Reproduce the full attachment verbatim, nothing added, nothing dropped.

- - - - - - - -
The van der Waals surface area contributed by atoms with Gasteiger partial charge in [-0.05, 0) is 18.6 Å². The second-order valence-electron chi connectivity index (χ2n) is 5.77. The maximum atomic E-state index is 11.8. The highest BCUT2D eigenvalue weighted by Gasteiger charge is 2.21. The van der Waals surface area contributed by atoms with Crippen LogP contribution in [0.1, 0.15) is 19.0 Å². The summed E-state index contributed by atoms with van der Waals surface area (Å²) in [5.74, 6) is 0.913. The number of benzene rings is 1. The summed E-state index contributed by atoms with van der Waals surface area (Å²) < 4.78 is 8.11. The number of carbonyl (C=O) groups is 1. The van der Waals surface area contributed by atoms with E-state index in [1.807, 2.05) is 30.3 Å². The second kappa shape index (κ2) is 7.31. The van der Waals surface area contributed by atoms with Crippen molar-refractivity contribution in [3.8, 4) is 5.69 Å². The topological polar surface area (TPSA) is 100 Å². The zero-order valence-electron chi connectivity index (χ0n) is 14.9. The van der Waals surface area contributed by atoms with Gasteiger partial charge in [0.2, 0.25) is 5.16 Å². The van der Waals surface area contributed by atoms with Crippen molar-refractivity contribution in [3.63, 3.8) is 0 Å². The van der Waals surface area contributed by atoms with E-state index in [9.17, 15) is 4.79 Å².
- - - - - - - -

The van der Waals surface area contributed by atoms with Gasteiger partial charge in [-0.05, 0) is 18.6 Å². The second-order valence-electron chi connectivity index (χ2n) is 5.77. The maximum atomic E-state index is 11.8. The highest BCUT2D eigenvalue weighted by Gasteiger charge is 2.21. The van der Waals surface area contributed by atoms with Crippen LogP contribution in [0.1, 0.15) is 19.0 Å². The summed E-state index contributed by atoms with van der Waals surface area (Å²) in [5.74, 6) is 0.913. The number of benzene rings is 1. The summed E-state index contributed by atoms with van der Waals surface area (Å²) < 4.78 is 8.11. The number of carbonyl (C=O) groups is 1. The van der Waals surface area contributed by atoms with E-state index in [1.807, 2.05) is 30.3 Å². The second kappa shape index (κ2) is 7.31. The van der Waals surface area contributed by atoms with Crippen molar-refractivity contribution in [3.8, 4) is 5.69 Å². The topological polar surface area (TPSA) is 100 Å². The zero-order valence-electron chi connectivity index (χ0n) is 14.9. The van der Waals surface area contributed by atoms with Gasteiger partial charge in [0.2, 0.25) is 5.16 Å². The van der Waals surface area contributed by atoms with Crippen molar-refractivity contribution in [3.63, 3.8) is 0 Å². The van der Waals surface area contributed by atoms with E-state index in [9.17, 15) is 4.79 Å².